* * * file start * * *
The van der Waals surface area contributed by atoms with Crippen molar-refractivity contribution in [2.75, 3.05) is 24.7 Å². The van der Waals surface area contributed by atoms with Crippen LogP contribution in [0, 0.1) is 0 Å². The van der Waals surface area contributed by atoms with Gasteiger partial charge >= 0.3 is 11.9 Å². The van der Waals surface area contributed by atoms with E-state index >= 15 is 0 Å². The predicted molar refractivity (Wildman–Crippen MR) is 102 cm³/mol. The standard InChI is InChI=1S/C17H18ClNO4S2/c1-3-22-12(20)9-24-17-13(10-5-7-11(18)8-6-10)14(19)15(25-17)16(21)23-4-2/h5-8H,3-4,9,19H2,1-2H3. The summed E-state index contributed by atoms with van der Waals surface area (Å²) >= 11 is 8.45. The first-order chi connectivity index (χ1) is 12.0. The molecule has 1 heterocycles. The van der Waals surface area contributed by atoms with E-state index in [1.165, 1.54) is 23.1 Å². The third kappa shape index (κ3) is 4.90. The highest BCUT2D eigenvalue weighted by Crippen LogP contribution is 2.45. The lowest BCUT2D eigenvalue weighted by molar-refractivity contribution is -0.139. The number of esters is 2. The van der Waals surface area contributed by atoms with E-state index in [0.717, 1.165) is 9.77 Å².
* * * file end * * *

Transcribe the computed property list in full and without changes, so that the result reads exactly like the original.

The van der Waals surface area contributed by atoms with Crippen molar-refractivity contribution in [2.75, 3.05) is 24.7 Å². The van der Waals surface area contributed by atoms with Crippen LogP contribution in [0, 0.1) is 0 Å². The van der Waals surface area contributed by atoms with Gasteiger partial charge >= 0.3 is 11.9 Å². The van der Waals surface area contributed by atoms with E-state index >= 15 is 0 Å². The predicted molar refractivity (Wildman–Crippen MR) is 102 cm³/mol. The standard InChI is InChI=1S/C17H18ClNO4S2/c1-3-22-12(20)9-24-17-13(10-5-7-11(18)8-6-10)14(19)15(25-17)16(21)23-4-2/h5-8H,3-4,9,19H2,1-2H3. The summed E-state index contributed by atoms with van der Waals surface area (Å²) >= 11 is 8.45. The first-order chi connectivity index (χ1) is 12.0. The molecule has 1 heterocycles. The van der Waals surface area contributed by atoms with E-state index in [1.165, 1.54) is 23.1 Å². The third kappa shape index (κ3) is 4.90. The highest BCUT2D eigenvalue weighted by Crippen LogP contribution is 2.45. The lowest BCUT2D eigenvalue weighted by molar-refractivity contribution is -0.139. The number of esters is 2. The van der Waals surface area contributed by atoms with E-state index in [0.717, 1.165) is 9.77 Å².